{mosimage}A recent front page article and editorial in the Raleigh News and Observer bespeaks very clearly of the reason for the long-suffering struggle to obtain highway funding for Cumberland County from the state legislature. Both the article and editorial chide N.C. Transportation Secretary Lyndo Tippett and state Sen. Tony Rand for the latest round of funding that favored the I-295 loop around the northern and western boundaries of our county. With all due respect to the rest of the Raleighs and Charlottes of the world, it’s about time we got our fair share. If your feelings are hurt, then get in line! 
    In the late ‘60s, due to the efforts of Charlie Dawkins and Walter Clark, Cumberland fared rather well when it came to doling out highway funds across the state. Then, in the ‘70s, when the businesses on U.S. 301 and Business I-95 tried to keep I-95 from moving to its present location, the well of highway funds ran dry. The message was loud and clear from Raleigh — we (Cumberland) had messed with the mother nature of highway funding and our place in line disappeared.
    However, thanks to the likes of Terry Hutchens and Albert McCauley, when the Republicans gained control in the ‘80s, we still had some folks who knew how to play the game and we slowly got our place back at the table of the N.C. Board of Transportation. Cumberland County projects once again began to surface, or better yet, resurface!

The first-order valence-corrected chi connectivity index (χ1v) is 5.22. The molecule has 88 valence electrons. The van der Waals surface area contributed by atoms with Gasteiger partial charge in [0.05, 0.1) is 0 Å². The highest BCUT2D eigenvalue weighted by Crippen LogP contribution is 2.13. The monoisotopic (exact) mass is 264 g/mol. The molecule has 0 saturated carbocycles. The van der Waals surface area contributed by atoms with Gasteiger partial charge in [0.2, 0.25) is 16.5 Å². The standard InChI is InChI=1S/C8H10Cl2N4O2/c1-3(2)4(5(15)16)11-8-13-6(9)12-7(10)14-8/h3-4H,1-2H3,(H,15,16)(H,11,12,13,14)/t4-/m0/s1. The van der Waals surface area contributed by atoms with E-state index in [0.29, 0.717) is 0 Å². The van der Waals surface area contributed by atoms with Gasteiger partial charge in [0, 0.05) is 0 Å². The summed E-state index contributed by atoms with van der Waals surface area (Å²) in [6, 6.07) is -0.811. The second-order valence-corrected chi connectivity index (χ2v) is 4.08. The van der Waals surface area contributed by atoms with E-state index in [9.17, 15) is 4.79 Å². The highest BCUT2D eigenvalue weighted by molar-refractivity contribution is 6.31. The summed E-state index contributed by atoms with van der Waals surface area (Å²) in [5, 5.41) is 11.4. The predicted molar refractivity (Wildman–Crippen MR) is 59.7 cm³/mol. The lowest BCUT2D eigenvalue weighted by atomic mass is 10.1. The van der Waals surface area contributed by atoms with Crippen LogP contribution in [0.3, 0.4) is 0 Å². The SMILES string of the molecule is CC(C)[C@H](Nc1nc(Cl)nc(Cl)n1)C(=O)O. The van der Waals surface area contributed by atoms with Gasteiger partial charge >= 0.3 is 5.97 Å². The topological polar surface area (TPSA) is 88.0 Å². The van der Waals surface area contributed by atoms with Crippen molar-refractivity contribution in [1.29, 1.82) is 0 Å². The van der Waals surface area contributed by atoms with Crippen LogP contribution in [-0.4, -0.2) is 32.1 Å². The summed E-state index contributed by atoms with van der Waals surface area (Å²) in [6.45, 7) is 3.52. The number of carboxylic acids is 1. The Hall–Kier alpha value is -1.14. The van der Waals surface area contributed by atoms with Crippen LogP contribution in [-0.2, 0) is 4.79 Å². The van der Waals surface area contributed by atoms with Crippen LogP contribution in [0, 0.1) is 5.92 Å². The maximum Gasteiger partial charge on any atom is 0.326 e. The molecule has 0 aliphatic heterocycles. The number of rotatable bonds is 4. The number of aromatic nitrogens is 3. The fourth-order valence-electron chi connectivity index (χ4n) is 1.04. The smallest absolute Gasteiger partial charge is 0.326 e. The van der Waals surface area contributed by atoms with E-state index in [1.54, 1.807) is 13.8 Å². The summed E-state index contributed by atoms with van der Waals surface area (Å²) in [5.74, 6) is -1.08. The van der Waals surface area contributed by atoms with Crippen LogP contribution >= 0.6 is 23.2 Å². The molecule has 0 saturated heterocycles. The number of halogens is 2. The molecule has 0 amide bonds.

Now that Secretary Tippett and Sen. Rand, who have long-since paid their dues to be in their positions, have brought home the fruits of their efforts why should they be singled out for doing things by the book and within the rules? That is how the other larger metropolitan areas have done it for years. Senator Rand still had to get legislation passed that evened the playing field, and it has finally become our turn.  {mosimage}
    Why should we have to struggle to get from the west side of Fort Bragg to a four-lane highway to the coast? The folks in Charlotte have had U.S. 74 (four lanes) for years, as well as Raleigh with I-40 to U.S. 17. It goes without saying that there are legitimate needs in other metro areas of this state for extending bypasses and creating better ways of getting around (compare the new I-40 and I-85 Greensboro southern bypass). However, we’ve had similar needs in Cumberland County for 30 years and hooray for Lyndo and Tony for finally making it happen.
    The new governor appears to be headed in the direction of changing the highway funding system. It may be back to the end of the line for us; but for now, it is nice to have finally gotten to the front. 
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